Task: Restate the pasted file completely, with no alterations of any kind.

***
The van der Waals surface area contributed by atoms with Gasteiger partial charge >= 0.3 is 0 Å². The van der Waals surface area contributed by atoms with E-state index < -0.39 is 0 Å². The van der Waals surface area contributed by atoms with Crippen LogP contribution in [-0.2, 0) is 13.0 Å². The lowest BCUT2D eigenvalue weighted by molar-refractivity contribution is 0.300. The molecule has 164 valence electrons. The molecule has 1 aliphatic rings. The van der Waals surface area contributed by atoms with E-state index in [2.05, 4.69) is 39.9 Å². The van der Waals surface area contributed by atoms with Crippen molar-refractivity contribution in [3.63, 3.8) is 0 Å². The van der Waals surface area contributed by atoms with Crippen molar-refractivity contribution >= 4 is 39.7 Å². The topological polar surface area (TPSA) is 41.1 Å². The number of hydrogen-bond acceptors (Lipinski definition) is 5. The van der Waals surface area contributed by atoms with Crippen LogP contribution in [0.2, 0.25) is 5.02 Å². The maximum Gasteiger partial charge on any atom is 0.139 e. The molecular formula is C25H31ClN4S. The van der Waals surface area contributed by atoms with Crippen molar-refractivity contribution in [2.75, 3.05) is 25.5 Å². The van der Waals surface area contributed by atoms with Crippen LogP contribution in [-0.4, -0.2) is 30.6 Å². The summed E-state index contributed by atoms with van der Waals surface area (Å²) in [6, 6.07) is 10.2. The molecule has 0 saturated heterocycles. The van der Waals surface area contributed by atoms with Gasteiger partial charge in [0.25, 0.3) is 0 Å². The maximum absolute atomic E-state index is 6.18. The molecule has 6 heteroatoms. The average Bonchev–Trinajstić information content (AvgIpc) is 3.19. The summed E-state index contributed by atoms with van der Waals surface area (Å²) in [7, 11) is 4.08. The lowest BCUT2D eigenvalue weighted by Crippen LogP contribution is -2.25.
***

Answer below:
The van der Waals surface area contributed by atoms with Gasteiger partial charge >= 0.3 is 0 Å². The van der Waals surface area contributed by atoms with E-state index < -0.39 is 0 Å². The van der Waals surface area contributed by atoms with Crippen LogP contribution in [-0.2, 0) is 13.0 Å². The lowest BCUT2D eigenvalue weighted by molar-refractivity contribution is 0.300. The molecule has 164 valence electrons. The molecule has 1 aliphatic rings. The van der Waals surface area contributed by atoms with E-state index in [2.05, 4.69) is 39.9 Å². The van der Waals surface area contributed by atoms with Crippen molar-refractivity contribution in [3.63, 3.8) is 0 Å². The van der Waals surface area contributed by atoms with Crippen molar-refractivity contribution >= 4 is 39.7 Å². The topological polar surface area (TPSA) is 41.1 Å². The number of hydrogen-bond acceptors (Lipinski definition) is 5. The van der Waals surface area contributed by atoms with Crippen LogP contribution in [0.2, 0.25) is 5.02 Å². The maximum Gasteiger partial charge on any atom is 0.139 e. The molecular formula is C25H31ClN4S. The van der Waals surface area contributed by atoms with Crippen molar-refractivity contribution in [2.75, 3.05) is 25.5 Å². The van der Waals surface area contributed by atoms with Crippen LogP contribution in [-0.4, -0.2) is 30.6 Å². The summed E-state index contributed by atoms with van der Waals surface area (Å²) in [6, 6.07) is 10.2. The molecule has 0 saturated heterocycles. The van der Waals surface area contributed by atoms with Gasteiger partial charge in [0.25, 0.3) is 0 Å². The maximum absolute atomic E-state index is 6.18. The molecule has 6 heteroatoms. The average Bonchev–Trinajstić information content (AvgIpc) is 3.19. The summed E-state index contributed by atoms with van der Waals surface area (Å²) in [7, 11) is 4.08. The lowest BCUT2D eigenvalue weighted by Crippen LogP contribution is -2.25.